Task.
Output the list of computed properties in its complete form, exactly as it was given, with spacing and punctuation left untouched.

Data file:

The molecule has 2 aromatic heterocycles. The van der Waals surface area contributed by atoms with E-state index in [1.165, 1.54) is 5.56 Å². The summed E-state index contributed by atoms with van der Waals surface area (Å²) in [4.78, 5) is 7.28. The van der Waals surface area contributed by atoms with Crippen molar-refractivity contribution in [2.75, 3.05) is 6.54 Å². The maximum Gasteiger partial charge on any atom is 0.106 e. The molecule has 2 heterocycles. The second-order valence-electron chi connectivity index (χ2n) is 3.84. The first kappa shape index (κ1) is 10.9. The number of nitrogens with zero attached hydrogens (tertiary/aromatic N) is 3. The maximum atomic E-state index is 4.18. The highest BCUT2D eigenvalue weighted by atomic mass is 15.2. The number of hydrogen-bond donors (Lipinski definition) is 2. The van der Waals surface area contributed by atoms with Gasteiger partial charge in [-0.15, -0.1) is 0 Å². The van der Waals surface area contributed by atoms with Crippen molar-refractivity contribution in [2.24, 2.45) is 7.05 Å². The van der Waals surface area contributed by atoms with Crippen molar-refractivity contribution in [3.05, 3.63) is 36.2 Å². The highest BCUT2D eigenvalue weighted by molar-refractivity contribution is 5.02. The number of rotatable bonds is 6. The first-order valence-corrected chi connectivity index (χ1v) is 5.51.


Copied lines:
The molecule has 2 aromatic heterocycles. The van der Waals surface area contributed by atoms with E-state index in [1.165, 1.54) is 5.56 Å². The summed E-state index contributed by atoms with van der Waals surface area (Å²) in [4.78, 5) is 7.28. The van der Waals surface area contributed by atoms with Crippen molar-refractivity contribution in [2.75, 3.05) is 6.54 Å². The maximum Gasteiger partial charge on any atom is 0.106 e. The molecule has 2 heterocycles. The second-order valence-electron chi connectivity index (χ2n) is 3.84. The first kappa shape index (κ1) is 10.9. The number of nitrogens with zero attached hydrogens (tertiary/aromatic N) is 3. The maximum atomic E-state index is 4.18. The highest BCUT2D eigenvalue weighted by atomic mass is 15.2. The number of hydrogen-bond donors (Lipinski definition) is 2. The van der Waals surface area contributed by atoms with Gasteiger partial charge in [-0.15, -0.1) is 0 Å². The van der Waals surface area contributed by atoms with Crippen molar-refractivity contribution in [2.24, 2.45) is 7.05 Å². The van der Waals surface area contributed by atoms with Crippen molar-refractivity contribution in [3.05, 3.63) is 36.2 Å². The highest BCUT2D eigenvalue weighted by molar-refractivity contribution is 5.02. The number of rotatable bonds is 6. The first-order valence-corrected chi connectivity index (χ1v) is 5.51.